8-1. In the above context, the Department seeks comments on challenges and specific problems affecting the deployment of broadband mobile services to low-density rural and remote areas.

8-2. Is there a need for further regulatory measures or changes to existing regulatory rules (e.g. RP-19) to facilitate service deployments in rural and remote areas that remain unserved and/or underserved?

8-3. Should the Department decide that measures are necessary, comments are sought on specific measures that could be adopted within the 700 MHz spectrum auction process to ensure further deployment of advanced mobile services in rural and remote areas (e.g. roll-out conditions, tier structure, etc.).

Rationale and supporting evidence that substantiate your responses should be provided.

9. Open Access

The next generation wireless networks (3G and 4G) are based on broadband IP connectivity. Based on the open IP standard, the new architecture enables the expansion of the wireless industry ecosystem. New participants (hardware and application developers, content providers, third party service providers) are now able to develop, market and make available a range of products and services directly to wireless end-users.

The latest generation of mobile devices include portable general use computers (smartphones, pads, notebooks, etc.) and modems to connect computers to the Internet (USB modems, embedded wireless modules, etc). Users of these advanced devices have an expectation to be able to use their mobile broadband devices with the same degree of flexibility and access as using a personal computer connected to the Internet.

Requirements for open platforms for devices and applications have been included in the FCC rules applicable to Block C (746-757/776-787 MHz) in the Upper 700 MHz band:

  • Open platforms for devices – referring to the ability of device manufacturers to develop and of users to procure the devices of their choosing, as long as the wireless network is not negatively impacted.
  • Open platforms for applications – referring to the ability of application developers to create and of users to download, install and use the applications of their choice, while complying with certain technical conditions related to the management of the wireless network.

Adopting an open access policy similar to that used in the United States would enable service providers and users in Canada to take advantage of economies of scale due to the larger U.S. market. Moreover, such policies could enable Canadians to participate more actively in the new digital economy as consumers, innovators and content creators.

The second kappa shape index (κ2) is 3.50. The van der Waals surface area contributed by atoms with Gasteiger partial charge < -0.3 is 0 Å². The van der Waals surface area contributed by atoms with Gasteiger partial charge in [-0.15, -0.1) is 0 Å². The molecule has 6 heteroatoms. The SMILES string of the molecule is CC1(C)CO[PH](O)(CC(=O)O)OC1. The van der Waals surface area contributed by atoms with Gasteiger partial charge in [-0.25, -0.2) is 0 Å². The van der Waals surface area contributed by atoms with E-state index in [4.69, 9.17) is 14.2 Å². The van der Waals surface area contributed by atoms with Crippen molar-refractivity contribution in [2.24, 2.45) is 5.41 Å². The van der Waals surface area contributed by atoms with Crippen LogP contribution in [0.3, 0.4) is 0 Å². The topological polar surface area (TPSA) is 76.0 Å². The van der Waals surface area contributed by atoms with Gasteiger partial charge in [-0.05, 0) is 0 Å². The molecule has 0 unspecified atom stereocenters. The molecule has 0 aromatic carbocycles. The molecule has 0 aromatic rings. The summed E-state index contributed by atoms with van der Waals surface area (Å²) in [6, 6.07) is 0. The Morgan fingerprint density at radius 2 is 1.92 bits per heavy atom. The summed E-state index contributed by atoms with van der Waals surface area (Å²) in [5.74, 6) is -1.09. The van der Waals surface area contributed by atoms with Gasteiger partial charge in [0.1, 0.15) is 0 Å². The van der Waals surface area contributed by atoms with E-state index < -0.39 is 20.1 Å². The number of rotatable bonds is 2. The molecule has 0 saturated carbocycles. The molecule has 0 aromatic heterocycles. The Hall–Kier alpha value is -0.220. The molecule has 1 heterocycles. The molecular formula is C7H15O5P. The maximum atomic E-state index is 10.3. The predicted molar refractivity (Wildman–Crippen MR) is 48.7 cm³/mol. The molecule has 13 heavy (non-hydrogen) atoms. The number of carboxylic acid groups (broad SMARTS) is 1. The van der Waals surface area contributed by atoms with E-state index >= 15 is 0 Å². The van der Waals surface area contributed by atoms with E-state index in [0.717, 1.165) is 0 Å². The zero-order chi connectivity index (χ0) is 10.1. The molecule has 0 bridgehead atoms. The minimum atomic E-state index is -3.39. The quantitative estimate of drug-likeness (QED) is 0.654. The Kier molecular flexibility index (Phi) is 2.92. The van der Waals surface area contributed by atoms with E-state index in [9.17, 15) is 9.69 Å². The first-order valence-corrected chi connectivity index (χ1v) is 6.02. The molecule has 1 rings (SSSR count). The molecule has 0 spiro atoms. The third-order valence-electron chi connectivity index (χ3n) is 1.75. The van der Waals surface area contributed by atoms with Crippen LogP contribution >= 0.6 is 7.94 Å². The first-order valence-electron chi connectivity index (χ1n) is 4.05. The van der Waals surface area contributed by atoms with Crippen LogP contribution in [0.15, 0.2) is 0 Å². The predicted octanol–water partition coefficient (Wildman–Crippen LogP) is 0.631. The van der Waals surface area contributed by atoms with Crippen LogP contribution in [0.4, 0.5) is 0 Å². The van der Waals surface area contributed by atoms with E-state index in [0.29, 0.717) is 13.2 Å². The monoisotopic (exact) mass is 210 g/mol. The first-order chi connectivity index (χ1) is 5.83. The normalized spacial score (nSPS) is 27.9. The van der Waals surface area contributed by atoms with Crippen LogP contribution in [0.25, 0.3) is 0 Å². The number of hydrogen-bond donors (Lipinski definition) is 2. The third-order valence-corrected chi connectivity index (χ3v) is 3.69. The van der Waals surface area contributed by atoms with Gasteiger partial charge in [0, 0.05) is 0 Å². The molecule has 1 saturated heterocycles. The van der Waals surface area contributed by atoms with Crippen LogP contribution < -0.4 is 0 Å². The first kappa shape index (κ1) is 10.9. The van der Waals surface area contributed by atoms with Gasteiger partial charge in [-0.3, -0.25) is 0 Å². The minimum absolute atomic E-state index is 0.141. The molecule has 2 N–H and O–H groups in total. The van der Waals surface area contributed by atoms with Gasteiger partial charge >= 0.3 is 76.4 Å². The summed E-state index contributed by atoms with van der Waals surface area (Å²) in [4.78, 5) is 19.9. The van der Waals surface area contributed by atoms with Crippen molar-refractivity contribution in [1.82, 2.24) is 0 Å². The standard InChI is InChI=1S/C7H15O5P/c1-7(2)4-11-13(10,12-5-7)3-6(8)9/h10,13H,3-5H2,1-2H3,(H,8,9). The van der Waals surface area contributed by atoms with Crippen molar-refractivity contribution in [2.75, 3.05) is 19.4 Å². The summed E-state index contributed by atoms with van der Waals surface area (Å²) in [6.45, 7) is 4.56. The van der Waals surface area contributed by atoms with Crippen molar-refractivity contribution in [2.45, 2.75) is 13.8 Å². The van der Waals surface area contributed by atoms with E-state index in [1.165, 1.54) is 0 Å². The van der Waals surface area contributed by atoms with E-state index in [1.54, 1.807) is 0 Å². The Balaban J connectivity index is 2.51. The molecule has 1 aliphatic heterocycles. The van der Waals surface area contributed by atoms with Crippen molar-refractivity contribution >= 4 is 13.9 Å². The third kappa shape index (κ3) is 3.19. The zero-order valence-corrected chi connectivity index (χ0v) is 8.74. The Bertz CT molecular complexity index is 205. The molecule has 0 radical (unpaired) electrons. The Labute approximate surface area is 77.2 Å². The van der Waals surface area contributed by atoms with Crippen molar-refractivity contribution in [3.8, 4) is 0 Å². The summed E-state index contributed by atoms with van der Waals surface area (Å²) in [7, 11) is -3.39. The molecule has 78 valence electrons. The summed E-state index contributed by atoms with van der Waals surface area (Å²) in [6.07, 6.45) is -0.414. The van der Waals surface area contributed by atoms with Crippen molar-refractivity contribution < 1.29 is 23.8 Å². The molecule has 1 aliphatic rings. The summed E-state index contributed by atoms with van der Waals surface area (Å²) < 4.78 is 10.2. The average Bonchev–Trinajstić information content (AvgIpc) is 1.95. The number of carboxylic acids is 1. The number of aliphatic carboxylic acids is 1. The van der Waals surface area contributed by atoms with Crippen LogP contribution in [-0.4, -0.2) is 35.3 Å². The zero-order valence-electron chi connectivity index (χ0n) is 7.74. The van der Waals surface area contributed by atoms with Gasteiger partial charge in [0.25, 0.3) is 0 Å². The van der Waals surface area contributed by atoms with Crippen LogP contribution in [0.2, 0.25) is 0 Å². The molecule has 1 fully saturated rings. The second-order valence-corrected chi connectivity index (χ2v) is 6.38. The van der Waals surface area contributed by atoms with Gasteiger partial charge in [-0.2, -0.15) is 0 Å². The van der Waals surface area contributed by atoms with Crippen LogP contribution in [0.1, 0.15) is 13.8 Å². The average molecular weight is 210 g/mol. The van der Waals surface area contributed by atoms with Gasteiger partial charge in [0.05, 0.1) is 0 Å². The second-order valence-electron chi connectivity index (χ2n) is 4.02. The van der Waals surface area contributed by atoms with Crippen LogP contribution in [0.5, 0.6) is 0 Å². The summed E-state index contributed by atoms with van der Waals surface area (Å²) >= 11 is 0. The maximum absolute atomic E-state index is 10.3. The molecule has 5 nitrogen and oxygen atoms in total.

On the other hand, recent advances in technology have already enabled more powerful end-user devices (smartphones) and more capable networks, with increased capacity and throughput speeds, which may preclude the need for such intervention. Higher capacity access to the Internet provides a platform for a wider range of applications so it is implicit that investments to increase network capacity may already benefit and reward innovative and creative ideas for applications. Furthermore, the user experience for mobile subscribers is continually improving, and users may now expect and demand additional flexibility in using a wide range of novel devices and applications. As a result, some of the open access provisions, as described above, may already be a part of the wireless industry marketplace. For example:

  • users today are able to acquire handset or terminal devices within the GSM family of standards (GSM/GPRS/EDGE/HSPA) from third party retailers and then purchase wireless services from carriers with compatible networks; and
  • many of the new devices currently retailed by wireless service providers are based on certain open platforms enabling flexibility in the development, distribution and use of third party developed applications.

9-1 The Department seeks comments on whether there is a need for government intervention to promote open access, by increasing access by users to handsets and/or applications.

9-2. If government intervention is needed, which of the following options should be implemented?

Option 1: Mandated open access requirements across all future commercial mobile bands

Option 2: Mandated open access requirements for the entire commercial mobile spectrum in the 700 MHz band.

Option 3: Mandated open access requirements for the "C Block" (746-757/776-787 MHz) as in the United States.

Please provide supporting arguments for your responses, and any additional comments related to provisions of open platforms for devices and applications.

10. Auction Timing

In parallel with the preparatory work to auction spectrum in the 700 MHz band, the Department has also begun preparatory work towards the eventual auction of spectrum in the 2500-2690 MHz range for BRS. The most recent consultation entitled DGSO-001-10 – Decisions on the Transition to Broadband Radio Service (BRS) in the Band 2500-2690 MHz and Consultation on Changes Related to the Band Plan Footnote 34 and comments received are available on Industry Canada's website. High-capacity broadband mobile services could be offered in this band due to its good radio propagation characteristics and the prospect of relatively low-cost equipment. The 2500-2690 MHz band is the only band identified by the ITU on a global basis for IMT next generation mobile services.